Soon afterward disagreement occurred between Nathan and Rabbi Meir, on the one side, and the president, R. Shimon ben Gamliel, on the other, owing to R' Shimon's attempt to abolish the equality previously existing among all members of the school, by restricting the tokens of esteem shown by the community to other members of the school lower in distinction than the president. Nathan and Meir conspired to depose Simon and to usurp his authority themselves, but the plot came to his knowledge, and he caused the conspirators to be expelled from the school. The two knew, however, how to make their absence felt. They sent in slips on which were written puzzling halakhic questions, so that a member of the school once exclaimed: "We are inside, and the learning is outside!" Both Nathan and Meir were ultimately readmitted on condition that the name of neither should thenceforth be mentioned in connection with his halakic decisions, but that a pseudonym should be used instead. In the case of Nathan this pseudonym was "some say"; in that of Meïr, "others say".[4]


Nathan was a high Talmudic authority. Numerous halakhic decisions and aggadic sayings of his are recorded. To him is attributed the authorship of Avot de-Rabbi Natan, a kind of tosefta to the Pirkei Avot. He is said also to have been the author of the baraita Mem Tet Middot, no longer extant, on Haggadah and mathematics.[5]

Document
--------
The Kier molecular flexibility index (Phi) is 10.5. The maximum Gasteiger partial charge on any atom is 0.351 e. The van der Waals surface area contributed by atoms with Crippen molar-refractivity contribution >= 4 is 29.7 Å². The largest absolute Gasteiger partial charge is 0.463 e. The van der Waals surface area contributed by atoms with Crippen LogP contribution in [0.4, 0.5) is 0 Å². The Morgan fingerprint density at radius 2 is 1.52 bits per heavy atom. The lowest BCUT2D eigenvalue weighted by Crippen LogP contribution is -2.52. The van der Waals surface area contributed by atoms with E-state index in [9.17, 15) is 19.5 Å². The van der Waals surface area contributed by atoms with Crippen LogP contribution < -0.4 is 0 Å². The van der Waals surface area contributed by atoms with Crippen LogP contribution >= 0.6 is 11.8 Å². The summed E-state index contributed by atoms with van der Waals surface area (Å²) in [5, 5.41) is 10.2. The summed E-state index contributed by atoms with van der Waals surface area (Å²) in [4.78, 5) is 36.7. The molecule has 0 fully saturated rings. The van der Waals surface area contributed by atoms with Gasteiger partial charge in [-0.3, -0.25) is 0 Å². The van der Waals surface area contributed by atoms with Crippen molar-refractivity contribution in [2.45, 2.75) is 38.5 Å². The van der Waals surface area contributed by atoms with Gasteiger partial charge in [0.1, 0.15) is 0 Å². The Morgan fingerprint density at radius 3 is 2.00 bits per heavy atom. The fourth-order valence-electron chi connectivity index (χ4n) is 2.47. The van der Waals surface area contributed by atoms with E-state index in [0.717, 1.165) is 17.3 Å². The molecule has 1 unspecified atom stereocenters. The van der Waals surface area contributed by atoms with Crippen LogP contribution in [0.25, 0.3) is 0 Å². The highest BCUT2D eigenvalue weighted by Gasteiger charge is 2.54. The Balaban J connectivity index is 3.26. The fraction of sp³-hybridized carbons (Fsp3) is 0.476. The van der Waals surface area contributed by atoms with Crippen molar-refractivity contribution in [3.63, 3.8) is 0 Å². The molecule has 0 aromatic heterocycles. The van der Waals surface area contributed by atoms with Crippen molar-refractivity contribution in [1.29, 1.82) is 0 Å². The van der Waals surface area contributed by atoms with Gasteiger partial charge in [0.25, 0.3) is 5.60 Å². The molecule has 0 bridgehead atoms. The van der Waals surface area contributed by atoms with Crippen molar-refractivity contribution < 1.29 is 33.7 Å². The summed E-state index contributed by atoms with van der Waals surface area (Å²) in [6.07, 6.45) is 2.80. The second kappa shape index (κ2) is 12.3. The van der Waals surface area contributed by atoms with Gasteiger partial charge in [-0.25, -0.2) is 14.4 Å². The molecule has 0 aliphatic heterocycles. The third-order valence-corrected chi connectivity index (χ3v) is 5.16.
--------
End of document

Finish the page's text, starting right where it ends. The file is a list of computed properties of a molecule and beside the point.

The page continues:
Nathan's chief opponent in halachic decisions was the patriarch R. Judah HaNasi, whom, however, he is said to have assisted in the collaboration of the Mishnah[6] and who held him in high esteem.[7]


  • There is no love like the love of the Torah. Neither is there any wisdom like the wisdom of common sense.[8] There is no beauty like the beauty of Jerusalem, and neither is there any wealth like the wealth of Madai.[9]


  1. ^ Horayot 13b; H. Grätz, Gesch. iv.185
  2. ^ Grätz, l.c. pp. 188 et seq.
  3. ^ Dorot ha-Rishonim, p. 185
  4. ^ Hor. 13b
  5. ^ Z. Frankel, Darke ha-Mishnah, p. 191, Leipzig, 1859
  6. ^ Bava Metzia 86a, and Rashi ad loc.
  7. ^ Bava Batra 131a
  8. ^ Literally, "derekh eretz," meaning, "the way of the land." The Hebrew is an idiom and a homonym, which actually has several meanings, and can mean "a worldly profession, "etiquette" or "decorum" (good manners), and "common sense." The use of the words here are meant to refer to "common sense."
  9. ^ Yerushalmi, Shemuel (n.d.). Avot de-Rabbi Nathan 28:1. Jerusalem: Masoret.


External links

 This article incorporates text from a publication now in the public domainSinger, Isidore; et al., eds. (1901–1906). "article name needed". The Jewish Encyclopedia. New York: Funk & Wagnalls.

This page was last edited on 16 May 2019, at 17:45